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Architect Gehry may help design L.A. River plans

LOS ANGELES — Architect Frank Gehry’s involvement in an effort to revitalize the entire 51-mile length of the Los Angeles River is still in its early stages, and the process for creating a plan has not yet begun, Mayor Eric Garcetti said Friday.

Gehry has only offered up a broad set of ideas, but it’s not yet a plan “that’s going to replace the plan that we have,” Garcetti said.

He added that he is “very pleased to have someone with the genius of Frank Gehry” to help identify opportunities along the river for transportation projects, affordable housing and economic development.

Garcetti said he received a call earlier this year from Gehry, who wanted to know that there was a strong interest in revitalizing the Los Angeles River before he would help with a project to create a new regional plan for the river.

“I got a call from Frank Gehry about 10 months ago saying, “Is this revitalization of the Los Angeles River for real?” Garcetti recounted during City Hall news conference on a different issue.

Gehry told Garcetti he gets “hundreds” of queries to do projects from around the world, “but Los Angeles is my home” and he was approached by a nonprofit, the Los Angles River Revitalization Corp., to work on expanding an existing plan that applies only to the 32 miles flowing through Los Angeles to outside the city limits.

Garcetti told the 86-year-old Gehry that “It’s very real — we’re very serious about the Los Angeles River.”

Gehry “volunteered his time” and services “to think about the river,” as a result, according to Garcetti.

He added “there’s always, always been the idea of let’s do some technical work, then we can have a conversation with everybody including stakeholders,” Garcetti said.

Garcetti said the new master plan would only create a blueprint — and not individual projects — for the Los Angeles River, and overlap with a proposed $1.4 billion ecological restoration of about 11 miles of the river that the city has been pushing.

The Los Angeles River Revitalization Corp. was formed by the City Council about six years ago, following the 2007 adoption of the Los Angeles River Revitalization Plan, to help fundraise and come up with projects along the river, according to City Councilman Mitch O’Farrell.

The current master plan applies only to the 32 miles of the river that flows within Los Angeles city limits, and any replacement master plan would need to come before the Arts, Parks and River Committee that he chairs, O’Farrell said.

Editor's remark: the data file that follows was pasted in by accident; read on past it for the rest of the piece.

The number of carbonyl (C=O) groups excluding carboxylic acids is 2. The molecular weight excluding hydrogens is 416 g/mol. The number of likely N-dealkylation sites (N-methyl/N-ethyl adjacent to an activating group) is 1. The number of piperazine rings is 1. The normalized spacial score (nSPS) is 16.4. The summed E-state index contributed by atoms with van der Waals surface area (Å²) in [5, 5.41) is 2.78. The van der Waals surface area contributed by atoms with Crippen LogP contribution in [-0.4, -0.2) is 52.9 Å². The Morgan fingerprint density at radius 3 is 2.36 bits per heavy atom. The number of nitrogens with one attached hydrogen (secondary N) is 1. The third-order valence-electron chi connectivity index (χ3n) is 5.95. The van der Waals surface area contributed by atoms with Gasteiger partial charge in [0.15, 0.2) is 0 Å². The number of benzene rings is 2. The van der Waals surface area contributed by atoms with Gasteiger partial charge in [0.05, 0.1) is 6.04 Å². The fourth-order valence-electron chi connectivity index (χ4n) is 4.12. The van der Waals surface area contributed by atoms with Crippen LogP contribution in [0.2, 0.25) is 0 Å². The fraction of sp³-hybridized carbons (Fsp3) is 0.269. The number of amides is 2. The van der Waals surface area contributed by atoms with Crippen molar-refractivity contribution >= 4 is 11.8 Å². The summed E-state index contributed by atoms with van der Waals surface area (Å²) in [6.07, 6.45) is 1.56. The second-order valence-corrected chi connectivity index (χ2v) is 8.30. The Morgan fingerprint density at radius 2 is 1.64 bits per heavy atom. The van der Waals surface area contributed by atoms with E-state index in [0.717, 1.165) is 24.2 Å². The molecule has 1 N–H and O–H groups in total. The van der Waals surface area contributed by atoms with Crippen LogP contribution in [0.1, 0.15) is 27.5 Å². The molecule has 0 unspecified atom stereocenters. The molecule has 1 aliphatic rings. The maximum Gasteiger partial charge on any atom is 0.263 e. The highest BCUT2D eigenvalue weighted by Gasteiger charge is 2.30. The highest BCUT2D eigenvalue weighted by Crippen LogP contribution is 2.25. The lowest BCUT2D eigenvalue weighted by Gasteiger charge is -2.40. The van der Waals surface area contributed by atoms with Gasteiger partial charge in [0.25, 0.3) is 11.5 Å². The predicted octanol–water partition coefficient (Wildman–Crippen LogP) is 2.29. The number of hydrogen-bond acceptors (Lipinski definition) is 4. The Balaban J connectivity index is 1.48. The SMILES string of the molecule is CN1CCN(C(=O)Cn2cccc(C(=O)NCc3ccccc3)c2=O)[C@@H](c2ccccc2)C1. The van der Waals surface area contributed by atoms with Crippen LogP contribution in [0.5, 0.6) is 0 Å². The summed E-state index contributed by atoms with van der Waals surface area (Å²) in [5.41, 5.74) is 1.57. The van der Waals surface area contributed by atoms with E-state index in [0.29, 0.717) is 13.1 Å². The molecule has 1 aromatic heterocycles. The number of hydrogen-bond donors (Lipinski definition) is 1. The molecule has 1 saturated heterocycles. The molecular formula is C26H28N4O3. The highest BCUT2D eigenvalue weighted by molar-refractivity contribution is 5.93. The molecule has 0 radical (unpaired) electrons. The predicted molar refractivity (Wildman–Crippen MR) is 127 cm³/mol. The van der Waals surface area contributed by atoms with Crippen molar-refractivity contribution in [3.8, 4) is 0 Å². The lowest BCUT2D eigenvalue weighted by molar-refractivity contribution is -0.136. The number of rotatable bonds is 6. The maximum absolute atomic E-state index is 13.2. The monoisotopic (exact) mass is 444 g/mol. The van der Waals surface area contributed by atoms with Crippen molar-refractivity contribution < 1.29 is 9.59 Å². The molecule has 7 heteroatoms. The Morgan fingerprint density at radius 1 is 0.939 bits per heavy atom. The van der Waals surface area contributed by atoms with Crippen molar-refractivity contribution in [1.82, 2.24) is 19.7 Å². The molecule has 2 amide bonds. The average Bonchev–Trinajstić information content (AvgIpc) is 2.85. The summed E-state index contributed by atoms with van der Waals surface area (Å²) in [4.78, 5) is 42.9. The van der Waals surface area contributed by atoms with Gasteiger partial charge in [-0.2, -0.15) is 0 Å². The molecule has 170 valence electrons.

He said a few months ago the nonprofit brought Gehry and his architects to speak to him about some ideas for re-envisioning the river, which included “initial, very broad-stroke renderings,” statistics and numbers.

But no plan was presented and if one does exist, it would be putting the “cart before the horse,” O’Farrell said.

In a story on Gehry’s involvement with creating a new master plan for the river, The Los Angeles Times highlighted concerns raised by the Friends of the Los Angeles River that the renowned architect’s plans — which have been kept under wraps and shown only to a few people — represent a “top down” approach and does not include input from the public.

The Los Angels River Revitalization Corp. released a statement saying they were looking for someone who could help them “bring a more integrated framework to the entire river.”

The corporation said their pre-requisites included the ability to “think about and assimilate an array of very complex challenges at both a city and regional level” and being a long-time Los Angeles resident, and “it was clear that Frank Gehry could be our only choice.”

Gehry has so far spent nine months “all pro bono” poring over “numerous river-related plans,” gathering data on “flood control, hydrology, water flow, land use, public health and the myriad other complex issues relating to the river.”

The river corporation also said that Gehry’s work “will complement” other projects along the river, including the U.S. Army Corps of Engineers’ Alternative 20 plan, by contextualizing them in a larger framework, showing how the entire river can work as one ecosystem.